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Title: Density- and frequency-dependent inbreeding depression in the Australian annual 'Hibiscus trionum' var. 'vesicarius'
Contributor(s): Lhamo, Namgay (author); Ramsey, Michael William (author); Vaughton, Glenda Vera  (author)
Publication Date: 2006
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Abstract: Question: Does the magnitude of inbreeding depression fluctuate in response to the density and frequency of inbred and outbred plants in a neighbourhood? Hypothesis: Inbreeding depression is greater when plant density is high and when selfed progeny compete with crossed progeny. Organism: The self-pollinating annual plant 'Hibiscus trionum' var. 'vesicarius'. Methods: We estimated inbreeding depression by comparing selfed and crossed progeny from eight maternal families. We grew plants in monocultures at two densities (1 or 4 plants per pot), and in a replacement series (4 plants per pot) in which the frequencies of the progeny types were manipulated. Results: Contrary to expectations, in monocultures inbreeding depression was less at high than at low density. This occurred because the reduction in fitness between low and high densities was less for selfed progeny than for crossed progeny. In the replacement series, inbreeding depression increased with increasing frequency of crossed progeny. Thus, inbreeding depression cannot be characterized independently of the density and frequency of inbred and outbred plants in a population.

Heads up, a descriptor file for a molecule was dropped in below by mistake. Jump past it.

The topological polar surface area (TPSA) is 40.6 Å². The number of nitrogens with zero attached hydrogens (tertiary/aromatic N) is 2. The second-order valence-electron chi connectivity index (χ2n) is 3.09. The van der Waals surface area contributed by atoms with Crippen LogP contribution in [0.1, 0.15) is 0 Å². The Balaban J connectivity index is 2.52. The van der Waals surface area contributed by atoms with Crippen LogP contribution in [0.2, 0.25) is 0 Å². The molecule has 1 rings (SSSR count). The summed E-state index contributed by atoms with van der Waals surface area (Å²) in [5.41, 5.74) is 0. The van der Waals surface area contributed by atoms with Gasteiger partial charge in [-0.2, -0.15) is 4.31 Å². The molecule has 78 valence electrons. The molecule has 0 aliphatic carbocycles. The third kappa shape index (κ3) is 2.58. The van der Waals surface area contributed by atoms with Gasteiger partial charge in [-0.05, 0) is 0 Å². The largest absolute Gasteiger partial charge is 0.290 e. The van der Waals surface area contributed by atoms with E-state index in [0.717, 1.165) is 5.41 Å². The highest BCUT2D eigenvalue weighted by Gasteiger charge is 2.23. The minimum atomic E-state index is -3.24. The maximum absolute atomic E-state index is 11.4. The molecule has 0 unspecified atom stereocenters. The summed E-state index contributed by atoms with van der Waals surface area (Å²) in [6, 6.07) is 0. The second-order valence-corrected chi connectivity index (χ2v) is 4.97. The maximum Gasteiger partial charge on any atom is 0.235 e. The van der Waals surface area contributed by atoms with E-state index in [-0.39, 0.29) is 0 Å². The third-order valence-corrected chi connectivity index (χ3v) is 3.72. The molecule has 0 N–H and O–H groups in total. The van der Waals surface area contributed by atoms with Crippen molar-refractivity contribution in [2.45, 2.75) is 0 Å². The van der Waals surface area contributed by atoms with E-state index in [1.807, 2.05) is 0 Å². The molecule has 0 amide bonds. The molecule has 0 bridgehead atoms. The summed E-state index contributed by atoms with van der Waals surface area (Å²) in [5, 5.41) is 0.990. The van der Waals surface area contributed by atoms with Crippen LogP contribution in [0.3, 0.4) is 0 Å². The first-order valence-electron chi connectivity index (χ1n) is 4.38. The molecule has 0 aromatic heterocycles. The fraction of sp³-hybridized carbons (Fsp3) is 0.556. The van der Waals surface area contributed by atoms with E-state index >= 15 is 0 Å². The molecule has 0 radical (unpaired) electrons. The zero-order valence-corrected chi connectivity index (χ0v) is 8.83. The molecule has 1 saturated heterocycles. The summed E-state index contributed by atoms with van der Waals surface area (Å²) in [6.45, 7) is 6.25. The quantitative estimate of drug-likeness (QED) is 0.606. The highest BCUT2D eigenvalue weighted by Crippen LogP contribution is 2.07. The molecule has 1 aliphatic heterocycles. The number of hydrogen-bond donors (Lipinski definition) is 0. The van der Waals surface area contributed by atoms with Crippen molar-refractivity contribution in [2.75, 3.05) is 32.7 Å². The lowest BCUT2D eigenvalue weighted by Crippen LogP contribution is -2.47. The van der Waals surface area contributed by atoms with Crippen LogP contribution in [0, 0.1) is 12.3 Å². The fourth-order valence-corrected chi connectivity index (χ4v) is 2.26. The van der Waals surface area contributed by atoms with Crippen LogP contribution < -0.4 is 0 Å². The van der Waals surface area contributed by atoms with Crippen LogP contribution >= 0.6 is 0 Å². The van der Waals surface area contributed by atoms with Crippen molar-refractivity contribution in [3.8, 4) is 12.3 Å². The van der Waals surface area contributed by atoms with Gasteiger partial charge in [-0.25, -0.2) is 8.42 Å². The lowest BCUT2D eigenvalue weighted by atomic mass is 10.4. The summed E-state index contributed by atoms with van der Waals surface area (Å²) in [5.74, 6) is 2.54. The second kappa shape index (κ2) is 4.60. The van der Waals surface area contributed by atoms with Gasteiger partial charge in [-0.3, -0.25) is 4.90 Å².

Publication Type: Journal Article
Source of Publication: Evolutionary Ecology Research, 8(4), p. 717-730
Publisher: Evolutionary Ecology Ltd
Place of Publication: United States of America
ISSN: 1522-0613
Fields of Research (FoR) 2008: 060399 Evolutionary Biology not elsewhere classified
Socio-Economic Objective (SEO) 2008: 960806 Forest and Woodlands Flora, Fauna and Biodiversity
Peer Reviewed: Yes
HERDC Category Description: C1 Refereed Article in a Scholarly Journal
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Appears in Collections:Journal Article

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